Benjamin Netanyahu and Barack Obama
Benjamin Netanyahu and Barack Obama following their White House meeting, July 6, 2010. Photo by AP
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Prime Minister Benjamin Netanyahu can feel satisfied while flying to Washington Thursday night. U.S. President Barack Obama has granted Netanyahu a major diplomatic victory.

In return for his call for the establishment of a Palestinian state based on 1967 borders with agreed land swaps, without defining the size of these lands, Obama accepted Netanyahu's demands for strict security arrangements and a gradual, continuous withdrawal from the West Bank.

He suggested beginning negotiations on borders and security arrangements, and delaying discussions on the core issues such as Jerusalem and refugees.

More importantly, Obama scornfully rejected the Palestinian initiative to attain recognition at the United Nations and to isolate Israel, demanded the Palestinians return to negotiations, and called on Hamas to recognize Israel's right to exist. These points came straight out of the policy pages of the Prime Minister's Bureau in Jerusalem. Netanyahu could not have asked for more: Obama outright rejects Palestinian President Mahmoud Abbas' recognition campaign, as well as the Palestinian reconciliation agreement.

It seems that the new Fatah-Hamas unity has saved Netanyahu from a much more aggressive and binding speech on the part of Obama.
Obama could have also delivered his Mideast speech during the impending AIPAC conference, which he will attend this coming Sunday.

His approach to Israel was empathetic, not only with his reassurance of the U.S. commitment to Israel's security but also with his attempt "to save Israel from itself." Obama warned us that if we perpetuated the occupation, we shall crash due to our demographic inferiority, new military technology, and most importantly, due to the anger of the masses who are slowly gaining power in the surrounding countries. In order to retain the vision of a Jewish and democratic state, Israel must end the occupation and withdraw from the West Bank.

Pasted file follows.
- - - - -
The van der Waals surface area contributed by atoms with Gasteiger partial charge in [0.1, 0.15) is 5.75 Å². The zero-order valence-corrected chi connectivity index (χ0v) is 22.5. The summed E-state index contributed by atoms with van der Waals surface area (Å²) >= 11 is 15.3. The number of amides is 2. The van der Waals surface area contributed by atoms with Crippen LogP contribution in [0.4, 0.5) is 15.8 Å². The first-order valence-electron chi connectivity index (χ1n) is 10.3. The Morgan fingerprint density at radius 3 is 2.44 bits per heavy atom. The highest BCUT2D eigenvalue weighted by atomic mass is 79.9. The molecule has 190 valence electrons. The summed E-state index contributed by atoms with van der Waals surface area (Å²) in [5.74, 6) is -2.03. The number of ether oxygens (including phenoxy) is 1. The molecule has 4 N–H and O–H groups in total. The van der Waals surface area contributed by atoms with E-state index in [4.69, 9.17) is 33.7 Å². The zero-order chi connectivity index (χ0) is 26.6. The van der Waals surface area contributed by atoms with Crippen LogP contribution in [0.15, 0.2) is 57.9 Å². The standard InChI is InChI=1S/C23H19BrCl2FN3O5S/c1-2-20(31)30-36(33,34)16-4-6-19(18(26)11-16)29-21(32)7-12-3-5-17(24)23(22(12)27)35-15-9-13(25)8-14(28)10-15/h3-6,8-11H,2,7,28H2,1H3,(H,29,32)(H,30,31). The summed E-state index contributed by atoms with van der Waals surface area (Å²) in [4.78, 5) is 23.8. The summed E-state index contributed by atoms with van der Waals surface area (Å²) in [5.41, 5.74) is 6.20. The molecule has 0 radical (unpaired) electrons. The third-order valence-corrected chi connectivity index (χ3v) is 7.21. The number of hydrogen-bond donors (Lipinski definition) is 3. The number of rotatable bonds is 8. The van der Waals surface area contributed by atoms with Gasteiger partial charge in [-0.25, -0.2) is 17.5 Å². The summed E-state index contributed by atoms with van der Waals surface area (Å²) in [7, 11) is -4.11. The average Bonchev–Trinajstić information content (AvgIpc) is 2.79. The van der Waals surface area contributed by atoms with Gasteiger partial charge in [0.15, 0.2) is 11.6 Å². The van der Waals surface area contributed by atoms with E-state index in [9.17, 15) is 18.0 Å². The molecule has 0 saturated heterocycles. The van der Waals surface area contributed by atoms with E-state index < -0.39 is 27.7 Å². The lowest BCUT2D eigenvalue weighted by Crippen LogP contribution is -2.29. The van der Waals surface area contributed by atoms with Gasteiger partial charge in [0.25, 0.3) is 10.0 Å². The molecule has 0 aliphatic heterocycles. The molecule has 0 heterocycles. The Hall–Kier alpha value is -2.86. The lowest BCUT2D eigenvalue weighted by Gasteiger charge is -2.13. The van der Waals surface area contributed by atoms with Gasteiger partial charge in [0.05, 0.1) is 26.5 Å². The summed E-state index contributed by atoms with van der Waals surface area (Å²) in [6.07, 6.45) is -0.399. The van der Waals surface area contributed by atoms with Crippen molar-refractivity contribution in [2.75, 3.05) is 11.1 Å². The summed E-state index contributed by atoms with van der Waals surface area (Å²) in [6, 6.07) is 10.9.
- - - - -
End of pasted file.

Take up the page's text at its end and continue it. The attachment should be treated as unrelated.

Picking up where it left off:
The points of the speech were surely pleasing to Netanyahu's ears. Obama promised he won't force a deal on Israel and the Palestinians and demanded both sides to return to negotiations. He did not condemn, as he did before, the Israeli settlements in the territories as "illegitimate" and did not demand a settlement freeze. He only reminded, in a critical tone, that Israel continues building settlements, as an explanation for the deadlock in peace talks.

Netanyahu will have to reply to Obama by accepting the principle of "1967 borders with agreed land swaps." He made a step toward that direction in his speech in the Knesset this week, when he talked about preserving settlement blocs, which is the same thing in Israeli wording. On the eve of his U.S. trip, Netanyahu's advisers hinted that he will accept this principle on Friday during his close-room meeting with Obama, while presenting a less binding policy during his U.S. Congress speech on Tuesday in fear of causing the breakup of the coalition.

Netanyahu essentially has no choice: after Obama accepted his procedural and security demands, he cannot remain apathetic to the U.S. president's suggestion regarding borders. But Netanyahu has nothing to worry about – there is no chance the Palestinian leadership will agree to return to negotiations under these principles.